This is to help customize the best plan. Next, you'll need to tell it your average running pace. If you don't know it, the simple calculation of taking your running time and dividing it by the distance covered will roughly give you your answer.
Then you'll need to select whether you want to train with a time goal in mind or you just want to be able to complete that distance. Next, it will be time to choose who you'll go on this training journey with.
Setting a date and picking a method
The next task is picking your real-life running coach. There's Jeff Galloway, Olympian, and best-selling author; Greg McMillan, physiologist and online running coach; and Amy Parkerson-Mitchell, physical therapist and running expert.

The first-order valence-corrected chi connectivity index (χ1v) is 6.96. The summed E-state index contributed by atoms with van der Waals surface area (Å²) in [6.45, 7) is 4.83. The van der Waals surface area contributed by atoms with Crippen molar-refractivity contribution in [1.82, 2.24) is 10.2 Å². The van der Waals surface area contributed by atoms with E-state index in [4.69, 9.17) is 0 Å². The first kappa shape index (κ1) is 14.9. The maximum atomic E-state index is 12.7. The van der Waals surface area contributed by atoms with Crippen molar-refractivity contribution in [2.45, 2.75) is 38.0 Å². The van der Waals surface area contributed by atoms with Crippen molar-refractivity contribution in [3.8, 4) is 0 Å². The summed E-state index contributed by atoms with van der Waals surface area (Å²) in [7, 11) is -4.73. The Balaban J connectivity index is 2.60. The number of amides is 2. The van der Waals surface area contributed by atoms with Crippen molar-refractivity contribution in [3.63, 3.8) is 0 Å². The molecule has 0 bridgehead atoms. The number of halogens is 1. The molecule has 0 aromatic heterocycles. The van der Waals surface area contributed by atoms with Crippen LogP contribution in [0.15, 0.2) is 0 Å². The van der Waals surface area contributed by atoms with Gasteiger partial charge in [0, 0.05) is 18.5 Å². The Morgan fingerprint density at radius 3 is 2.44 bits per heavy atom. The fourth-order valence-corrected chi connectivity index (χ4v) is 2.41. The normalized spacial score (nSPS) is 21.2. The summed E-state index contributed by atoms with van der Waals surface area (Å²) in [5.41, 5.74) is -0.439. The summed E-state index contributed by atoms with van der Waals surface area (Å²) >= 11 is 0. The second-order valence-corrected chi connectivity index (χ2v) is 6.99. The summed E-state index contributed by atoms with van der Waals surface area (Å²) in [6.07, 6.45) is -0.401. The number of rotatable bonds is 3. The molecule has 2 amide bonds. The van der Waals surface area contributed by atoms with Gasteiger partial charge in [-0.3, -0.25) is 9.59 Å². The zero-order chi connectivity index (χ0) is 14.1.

You'll then be asked what days you are available to train to ensure the plan is built around the time you have to run. If you opt for 10k or half marathon training plans, you'll need to say what day you'd like to do your 'long run'.
Next, you need to set a date for the big race/run day. Garmin will suggest a recommended date based on the amount of training needed. You can also manually choose your own date, too.
Now Garmin has all the information it needs, it will build that plan and will inform you that the first training workout will be available on your device after syncing.
Once the plan is built, you do have the option to add Garmin Coach as a tab at the bottom of the Connect app. You can then quickly see how far you are into the plan, see upcoming training runs, and view your entire workout schedule.
Which Garmin coach should you pick?
Do you go with Coach Gregg, Amy, or Jeff? The first thing you need to know is that all three coaches are well-qualified to do the job; they just have their methods and approaches of getting you to achieve your goal of completing your target distance or race.